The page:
Because I strongly believe in the potential of the Baltimore Orioles bullpen in 2020, I’m going to stay in the pen to look at another breakout candidate for this season. RHP Miguel Castro came to Sarasota this month lucky to be alive after a frightening offseason robbery in the Dominican Republic. Thankful to be in camp and back with the Orioles, Castro will look to build off a strong second half last season to maintain his role in the bullpen.
Like Scott, Castro has the tools to be a reliable major league reliever, but he has yet to harness his potential and put it all together for a full season. However, he always seems to do just enough to keep some fans asking if this is the year.
Castro added two ticks to his fastball last season, pumping out a 97 mph fastball with his 6’7” and 205 pound frame. He also added approximately two mph to his slider and changeup, two secondary pitches he had a lot of success with in 2019.
Castro relied much less heavily on his fastball, throwing it just 48% of the time, about 10% less than 2018. Opponents still hit .346 with a .583 slugging percentage off his fastball, but Castro saw improved numbers with his slider and changeup, holding opponents to a .154 average with the slider and .093 average on the changeup. Both pitches produced a whiff rate north of 37%. Overall, it led to Castro finishing 2019 with a 0.4 fWAR, the highest value of his career in the majors, and a career-high 22% strikeout rate. Second half Castro cut his ERA from 5.28 to 3.72 and his WHIP from 1.51 to 1.28, all while increasing his strikeout numbers and significantly lowering his home run totals.
Were his improvements a result of a new analytical approach in Baltimore and Castro eventually settling in to changes made by the coaching staff, or did they have something to do with hitters trying to take advantage of a juiced baseball and send it to Eutaw Street? We’ll see what 2020 brings, but Castro showed enough to earn one last opportunity to stick with this team.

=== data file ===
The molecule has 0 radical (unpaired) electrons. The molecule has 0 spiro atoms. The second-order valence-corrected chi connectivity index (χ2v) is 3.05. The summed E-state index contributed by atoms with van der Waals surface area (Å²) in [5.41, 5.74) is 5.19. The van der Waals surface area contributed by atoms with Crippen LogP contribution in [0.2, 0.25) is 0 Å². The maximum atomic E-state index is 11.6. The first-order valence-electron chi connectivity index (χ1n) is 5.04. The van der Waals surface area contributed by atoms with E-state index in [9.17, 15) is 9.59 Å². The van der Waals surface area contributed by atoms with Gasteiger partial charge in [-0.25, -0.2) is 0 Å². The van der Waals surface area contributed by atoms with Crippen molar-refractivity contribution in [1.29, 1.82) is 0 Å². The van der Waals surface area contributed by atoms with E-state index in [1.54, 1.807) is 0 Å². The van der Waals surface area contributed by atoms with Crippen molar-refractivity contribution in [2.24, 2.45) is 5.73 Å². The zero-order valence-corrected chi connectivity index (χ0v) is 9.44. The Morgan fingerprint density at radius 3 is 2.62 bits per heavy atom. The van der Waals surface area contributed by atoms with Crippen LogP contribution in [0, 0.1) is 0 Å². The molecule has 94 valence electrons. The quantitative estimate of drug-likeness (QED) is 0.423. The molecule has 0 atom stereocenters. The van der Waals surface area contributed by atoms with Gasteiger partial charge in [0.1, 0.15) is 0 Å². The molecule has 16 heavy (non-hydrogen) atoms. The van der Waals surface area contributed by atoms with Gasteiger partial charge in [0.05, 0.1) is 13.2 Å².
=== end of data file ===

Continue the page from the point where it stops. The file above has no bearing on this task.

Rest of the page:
Maybe it’s my improved mood now that I have baseball back on my TV and I get to spend my evenings at one of the many local college baseball fields in the area, but I’m going to jump on the Chance Sisco train for a moment. I haven’t been a Sisco believer for a long while and I’m not overly confident in his ability to become a reliable threat at the plate, however, there’s still a chance that the former top prospect develops into a valuable piece for the Orioles.
Reports out of Sarasota have noted Sisco’s offseason work with highly-respected hitting instructor Craig Wallenbrock after a season of struggles down the stretch for the left-handed hitting catcher. Sisco was one of a few different Orioles who struggled last season and spent their offseasons at a private facility to work on development and improvements for the upcoming year (Cedric Mullins and David Hess also rededicated themselves this winter).
Defensively, Sisco isn’t going to become anything more than what he already is. He ranked 110th out of 113 catchers in Framing Runs according to Baseball Prospectus, 74th out of 78 catchers in pop time (minimum 5 attempts) and 60th out of 78 in arm strength on throws to second base. Focusing his efforts on offense may serve him best at this point.
We all know that Adley Rutschman is waiting in the wings, but if Sisco can improve his performance at the plate, there’s a role as Rutschman’s backup available, maybe even a position change in Sisco’s future that allows his bat to see more playing time.
At 24, Sisco is still very young and able to turn things around. He slashed .292/.388/.530 with 10 home runs, a 22% strikeout rate, and a 134 wRC+ in Triple-A last year, compared to a .210/.333/.395 slash with eight home runs, a 31% strikeout rate, and a wRC+ of 96 in just as many plate appearances in the major leagues. Finding a happy medium between those two numbers should be enough for Sisco to find a home in the bigs.
A former high school teacher and coach in the mountains of Virginia, Nick Stevens has been writing about the Baltimore Orioles and their minor league system for five years. When he isn’t at a minor league stadium, he’s enjoying a Wizards game or supporting his alma mater, James Madison University.